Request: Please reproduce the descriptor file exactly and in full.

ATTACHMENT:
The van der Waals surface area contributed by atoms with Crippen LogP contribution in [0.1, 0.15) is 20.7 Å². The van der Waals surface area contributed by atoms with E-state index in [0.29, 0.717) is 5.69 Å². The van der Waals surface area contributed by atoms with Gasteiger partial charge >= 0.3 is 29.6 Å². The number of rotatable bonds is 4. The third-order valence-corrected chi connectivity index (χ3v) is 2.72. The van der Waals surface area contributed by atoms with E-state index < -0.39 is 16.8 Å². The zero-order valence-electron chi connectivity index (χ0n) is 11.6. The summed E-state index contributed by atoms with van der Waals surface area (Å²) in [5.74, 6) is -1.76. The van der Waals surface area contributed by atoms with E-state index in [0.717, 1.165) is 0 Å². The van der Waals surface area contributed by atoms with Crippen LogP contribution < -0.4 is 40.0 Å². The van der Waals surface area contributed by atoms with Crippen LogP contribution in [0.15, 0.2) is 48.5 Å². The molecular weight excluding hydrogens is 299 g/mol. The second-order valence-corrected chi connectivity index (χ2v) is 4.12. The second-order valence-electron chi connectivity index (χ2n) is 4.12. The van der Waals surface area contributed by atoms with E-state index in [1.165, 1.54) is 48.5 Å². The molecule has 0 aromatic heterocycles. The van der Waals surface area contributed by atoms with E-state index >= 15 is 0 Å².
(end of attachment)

The van der Waals surface area contributed by atoms with Crippen LogP contribution in [0.1, 0.15) is 20.7 Å². The van der Waals surface area contributed by atoms with E-state index in [0.29, 0.717) is 5.69 Å². The van der Waals surface area contributed by atoms with Gasteiger partial charge >= 0.3 is 29.6 Å². The number of rotatable bonds is 4. The third-order valence-corrected chi connectivity index (χ3v) is 2.72. The van der Waals surface area contributed by atoms with E-state index < -0.39 is 16.8 Å². The zero-order valence-electron chi connectivity index (χ0n) is 11.6. The summed E-state index contributed by atoms with van der Waals surface area (Å²) in [5.74, 6) is -1.76. The van der Waals surface area contributed by atoms with E-state index in [0.717, 1.165) is 0 Å². The van der Waals surface area contributed by atoms with Crippen LogP contribution < -0.4 is 40.0 Å². The van der Waals surface area contributed by atoms with Crippen LogP contribution in [0.15, 0.2) is 48.5 Å². The molecular weight excluding hydrogens is 299 g/mol. The second-order valence-corrected chi connectivity index (χ2v) is 4.12. The second-order valence-electron chi connectivity index (χ2n) is 4.12. The van der Waals surface area contributed by atoms with E-state index in [1.165, 1.54) is 48.5 Å². The molecule has 0 aromatic heterocycles. The van der Waals surface area contributed by atoms with E-state index >= 15 is 0 Å².